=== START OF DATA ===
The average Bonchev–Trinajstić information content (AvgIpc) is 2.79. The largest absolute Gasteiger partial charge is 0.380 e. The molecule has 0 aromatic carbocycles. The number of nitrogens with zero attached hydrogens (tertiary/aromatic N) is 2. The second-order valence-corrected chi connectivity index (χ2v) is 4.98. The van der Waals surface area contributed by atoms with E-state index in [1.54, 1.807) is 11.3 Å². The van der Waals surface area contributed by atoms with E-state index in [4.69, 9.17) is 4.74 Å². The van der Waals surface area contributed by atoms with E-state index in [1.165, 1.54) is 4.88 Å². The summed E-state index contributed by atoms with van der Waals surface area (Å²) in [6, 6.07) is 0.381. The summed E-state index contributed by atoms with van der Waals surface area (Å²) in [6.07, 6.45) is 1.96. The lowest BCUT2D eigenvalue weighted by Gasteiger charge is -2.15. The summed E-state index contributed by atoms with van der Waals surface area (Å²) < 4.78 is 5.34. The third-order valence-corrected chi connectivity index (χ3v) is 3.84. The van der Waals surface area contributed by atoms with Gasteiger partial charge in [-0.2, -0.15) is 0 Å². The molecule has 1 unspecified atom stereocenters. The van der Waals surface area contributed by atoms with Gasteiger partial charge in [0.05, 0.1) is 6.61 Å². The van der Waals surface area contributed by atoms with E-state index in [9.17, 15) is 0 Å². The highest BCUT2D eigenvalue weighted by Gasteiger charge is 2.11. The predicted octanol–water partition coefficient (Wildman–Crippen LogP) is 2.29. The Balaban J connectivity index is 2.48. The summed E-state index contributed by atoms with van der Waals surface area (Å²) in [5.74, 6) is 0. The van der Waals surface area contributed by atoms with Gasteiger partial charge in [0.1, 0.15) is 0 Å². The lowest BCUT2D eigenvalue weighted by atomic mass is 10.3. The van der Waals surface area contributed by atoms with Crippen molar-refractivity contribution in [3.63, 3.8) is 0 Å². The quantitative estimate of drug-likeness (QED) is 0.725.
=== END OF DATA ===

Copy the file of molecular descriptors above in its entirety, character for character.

The average Bonchev–Trinajstić information content (AvgIpc) is 2.79. The largest absolute Gasteiger partial charge is 0.380 e. The molecule has 0 aromatic carbocycles. The number of nitrogens with zero attached hydrogens (tertiary/aromatic N) is 2. The second-order valence-corrected chi connectivity index (χ2v) is 4.98. The van der Waals surface area contributed by atoms with E-state index in [1.54, 1.807) is 11.3 Å². The van der Waals surface area contributed by atoms with E-state index in [4.69, 9.17) is 4.74 Å². The van der Waals surface area contributed by atoms with E-state index in [1.165, 1.54) is 4.88 Å². The summed E-state index contributed by atoms with van der Waals surface area (Å²) in [6, 6.07) is 0.381. The summed E-state index contributed by atoms with van der Waals surface area (Å²) in [6.07, 6.45) is 1.96. The lowest BCUT2D eigenvalue weighted by Gasteiger charge is -2.15. The summed E-state index contributed by atoms with van der Waals surface area (Å²) < 4.78 is 5.34. The third-order valence-corrected chi connectivity index (χ3v) is 3.84. The van der Waals surface area contributed by atoms with Gasteiger partial charge in [-0.2, -0.15) is 0 Å². The molecule has 1 unspecified atom stereocenters. The van der Waals surface area contributed by atoms with Gasteiger partial charge in [0.05, 0.1) is 6.61 Å². The van der Waals surface area contributed by atoms with E-state index in [9.17, 15) is 0 Å². The highest BCUT2D eigenvalue weighted by Gasteiger charge is 2.11. The predicted octanol–water partition coefficient (Wildman–Crippen LogP) is 2.29. The Balaban J connectivity index is 2.48. The summed E-state index contributed by atoms with van der Waals surface area (Å²) in [5.74, 6) is 0. The van der Waals surface area contributed by atoms with Gasteiger partial charge in [0.1, 0.15) is 0 Å². The lowest BCUT2D eigenvalue weighted by atomic mass is 10.3. The van der Waals surface area contributed by atoms with Crippen molar-refractivity contribution in [3.63, 3.8) is 0 Å². The quantitative estimate of drug-likeness (QED) is 0.725.